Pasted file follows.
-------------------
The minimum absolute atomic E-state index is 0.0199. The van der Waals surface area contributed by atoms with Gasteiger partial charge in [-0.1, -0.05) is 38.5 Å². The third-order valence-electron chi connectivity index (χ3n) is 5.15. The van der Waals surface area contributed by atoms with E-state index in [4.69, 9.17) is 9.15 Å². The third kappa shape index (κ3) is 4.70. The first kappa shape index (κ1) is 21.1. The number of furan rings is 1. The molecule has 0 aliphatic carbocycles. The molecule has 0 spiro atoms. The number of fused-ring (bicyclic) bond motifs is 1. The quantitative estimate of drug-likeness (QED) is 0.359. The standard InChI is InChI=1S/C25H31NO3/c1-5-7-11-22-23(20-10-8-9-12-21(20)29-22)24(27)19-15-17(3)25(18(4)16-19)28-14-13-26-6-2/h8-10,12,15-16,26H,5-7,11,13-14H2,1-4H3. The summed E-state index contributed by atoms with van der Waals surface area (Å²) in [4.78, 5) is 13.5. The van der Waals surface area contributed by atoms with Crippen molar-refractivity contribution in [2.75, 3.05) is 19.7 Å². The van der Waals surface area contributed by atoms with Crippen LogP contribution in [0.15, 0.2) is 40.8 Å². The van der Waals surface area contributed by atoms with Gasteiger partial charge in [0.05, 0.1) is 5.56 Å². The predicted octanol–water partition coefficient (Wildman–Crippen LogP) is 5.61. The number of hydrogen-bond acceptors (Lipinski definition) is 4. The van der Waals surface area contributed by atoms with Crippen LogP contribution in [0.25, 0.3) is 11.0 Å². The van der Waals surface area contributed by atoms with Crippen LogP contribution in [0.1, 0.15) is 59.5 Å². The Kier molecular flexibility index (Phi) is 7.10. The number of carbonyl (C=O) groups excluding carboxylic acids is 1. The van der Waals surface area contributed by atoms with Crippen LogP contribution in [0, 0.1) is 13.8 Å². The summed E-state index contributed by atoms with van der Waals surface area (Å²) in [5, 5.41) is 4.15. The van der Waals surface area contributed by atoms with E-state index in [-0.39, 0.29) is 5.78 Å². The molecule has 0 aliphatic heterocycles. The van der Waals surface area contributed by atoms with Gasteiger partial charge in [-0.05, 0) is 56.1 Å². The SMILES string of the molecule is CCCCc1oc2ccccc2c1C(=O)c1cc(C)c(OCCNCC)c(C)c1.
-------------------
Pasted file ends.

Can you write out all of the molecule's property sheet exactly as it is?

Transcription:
The minimum absolute atomic E-state index is 0.0199. The van der Waals surface area contributed by atoms with Gasteiger partial charge in [-0.1, -0.05) is 38.5 Å². The third-order valence-electron chi connectivity index (χ3n) is 5.15. The van der Waals surface area contributed by atoms with E-state index in [4.69, 9.17) is 9.15 Å². The third kappa shape index (κ3) is 4.70. The first kappa shape index (κ1) is 21.1. The number of furan rings is 1. The molecule has 0 aliphatic carbocycles. The molecule has 0 spiro atoms. The number of fused-ring (bicyclic) bond motifs is 1. The quantitative estimate of drug-likeness (QED) is 0.359. The standard InChI is InChI=1S/C25H31NO3/c1-5-7-11-22-23(20-10-8-9-12-21(20)29-22)24(27)19-15-17(3)25(18(4)16-19)28-14-13-26-6-2/h8-10,12,15-16,26H,5-7,11,13-14H2,1-4H3. The summed E-state index contributed by atoms with van der Waals surface area (Å²) in [4.78, 5) is 13.5. The van der Waals surface area contributed by atoms with Crippen molar-refractivity contribution in [2.75, 3.05) is 19.7 Å². The van der Waals surface area contributed by atoms with Crippen LogP contribution in [0.15, 0.2) is 40.8 Å². The van der Waals surface area contributed by atoms with Gasteiger partial charge in [0.05, 0.1) is 5.56 Å². The predicted octanol–water partition coefficient (Wildman–Crippen LogP) is 5.61. The number of hydrogen-bond acceptors (Lipinski definition) is 4. The van der Waals surface area contributed by atoms with Crippen LogP contribution in [0.25, 0.3) is 11.0 Å². The van der Waals surface area contributed by atoms with Crippen LogP contribution in [0.1, 0.15) is 59.5 Å². The Kier molecular flexibility index (Phi) is 7.10. The number of carbonyl (C=O) groups excluding carboxylic acids is 1. The van der Waals surface area contributed by atoms with Crippen LogP contribution in [0, 0.1) is 13.8 Å². The summed E-state index contributed by atoms with van der Waals surface area (Å²) in [5, 5.41) is 4.15. The van der Waals surface area contributed by atoms with E-state index in [-0.39, 0.29) is 5.78 Å². The molecule has 0 aliphatic heterocycles. The van der Waals surface area contributed by atoms with Gasteiger partial charge in [-0.05, 0) is 56.1 Å². The SMILES string of the molecule is CCCCc1oc2ccccc2c1C(=O)c1cc(C)c(OCCNCC)c(C)c1.